The insulin/IGF-1 (insulin-like growth factor 1)-activated protein kinase Akt (also known as protein kinase B) phosphorylates Ser487 in the ‘ST loop’ (serine/threonine-rich loop) within the C-terminal domain of AMPK-α1 (AMP-activated protein kinase-α1), leading to inhibition of phosphorylation by upstream kinases at the activating site, Thr172. Surprisingly, the equivalent site on AMPK-α2, Ser491, is not an Akt target and is modified instead by autophosphorylation. Stimulation of HEK (human embryonic kidney)-293 cells with IGF-1 caused reduced subsequent Thr172 phosphorylation and activation of AMPK-α1 in response to the activator A769662 and the Ca2+ ionophore A23187, effects we show to be dependent on Akt activation and Ser487 phosphorylation. Consistent with this, in three PTEN (phosphatase and tensin homologue deleted on chromosome 10)-null tumour cell lines (in which the lipid phosphatase PTEN that normally restrains the Akt pathway is absent and Akt is thus hyperactivated), AMPK was resistant to activation by A769662. However, full AMPK activation could be restored by pharmacological inhibition of Akt, or by re-expression of active PTEN. We also show that inhibition of Thr172 phosphorylation is due to interaction of the phosphorylated ST loop with basic side chains within the αC-helix of the kinase domain. Our findings reveal that a previously unrecognized effect of hyperactivation of Akt in tumour cells is to restrain activation of the LKB1 (liver kinase B1)–AMPK pathway, which would otherwise inhibit cell growth and proliferation.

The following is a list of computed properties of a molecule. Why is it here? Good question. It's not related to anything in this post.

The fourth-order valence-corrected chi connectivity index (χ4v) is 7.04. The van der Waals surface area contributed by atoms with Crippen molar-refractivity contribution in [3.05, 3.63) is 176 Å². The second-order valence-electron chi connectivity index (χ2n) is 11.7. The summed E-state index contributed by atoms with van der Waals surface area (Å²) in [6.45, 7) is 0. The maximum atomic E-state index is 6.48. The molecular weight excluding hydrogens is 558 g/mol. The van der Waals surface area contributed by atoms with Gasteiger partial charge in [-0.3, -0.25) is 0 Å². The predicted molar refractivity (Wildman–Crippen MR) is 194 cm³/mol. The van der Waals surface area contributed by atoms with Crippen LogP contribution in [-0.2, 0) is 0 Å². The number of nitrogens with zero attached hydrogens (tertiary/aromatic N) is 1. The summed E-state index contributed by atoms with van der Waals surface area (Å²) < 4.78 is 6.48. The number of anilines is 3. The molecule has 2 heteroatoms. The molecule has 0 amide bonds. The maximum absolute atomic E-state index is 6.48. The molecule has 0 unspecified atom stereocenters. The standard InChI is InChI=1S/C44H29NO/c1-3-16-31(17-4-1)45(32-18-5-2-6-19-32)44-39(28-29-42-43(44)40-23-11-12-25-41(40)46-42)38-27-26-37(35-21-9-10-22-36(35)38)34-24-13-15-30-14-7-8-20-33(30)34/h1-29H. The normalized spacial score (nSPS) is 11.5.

AMPK (AMP-activated protein kinase) is a ubiquitously expressed sensor of cellular energy status , which exists in essentially all eukaryotic cells as heterotrimeric complexes comprising a catalytic α subunit and regulatory β and γ subunits. The α subunits are phosphorylated by upstream kinases at conserved threonine residues within the activation loop (Thr172 in rat α1/α2), causing >100-fold activation . Kinases that phosphorylate Thr172 include the tumour suppressor LKB1 (liver kinase B1) [3–5], and the Ca2+-dependent kinase CaMKKβ (calmodulin-dependent kinase kinase β) [6–8]. The γ subunits contain up to three sites where ADP or AMP bind in competition with ATP [9–12]. Binding of AMP or ADP causes conformational changes that enhance net phosphorylation at Thr172 by inhibiting dephosphorylation, whereas binding of AMP, but not ADP, promotes phosphorylation by LKB1 and causes allosteric activation [10,13–15]. The drug A769662 and the natural product salicylate mimic the ability of AMP to inhibit Thr172 dephosphorylation and cause allosteric activation, but bind at a different site involving the β subunit [16–18].
AMPK is thus activated by metabolic stresses that deplete ATP, and increase ADP and AMP. Such stresses include compounds inhibiting mitochondrial ATP synthesis, such as the anti-diabetic drugs metformin and phenformin, and the natural products galegine, resveratrol and berberine . Once activated, AMPK switches on catabolic pathways that generate ATP while switching off anabolic pathways and other ATP-requiring processes such as progress through the cell cycle . Thus AMPK has a cytostatic effect on proliferating cells, suggesting that it might exert some of the tumour suppressor effects of its upstream kinase, LKB1. This was supported by recent studies of a mouse B-cell lymphoma model, in which AMPK appeared to act as a negative regulator both of the rapid glycolysis (Warburg effect) and the high growth rate of the tumours .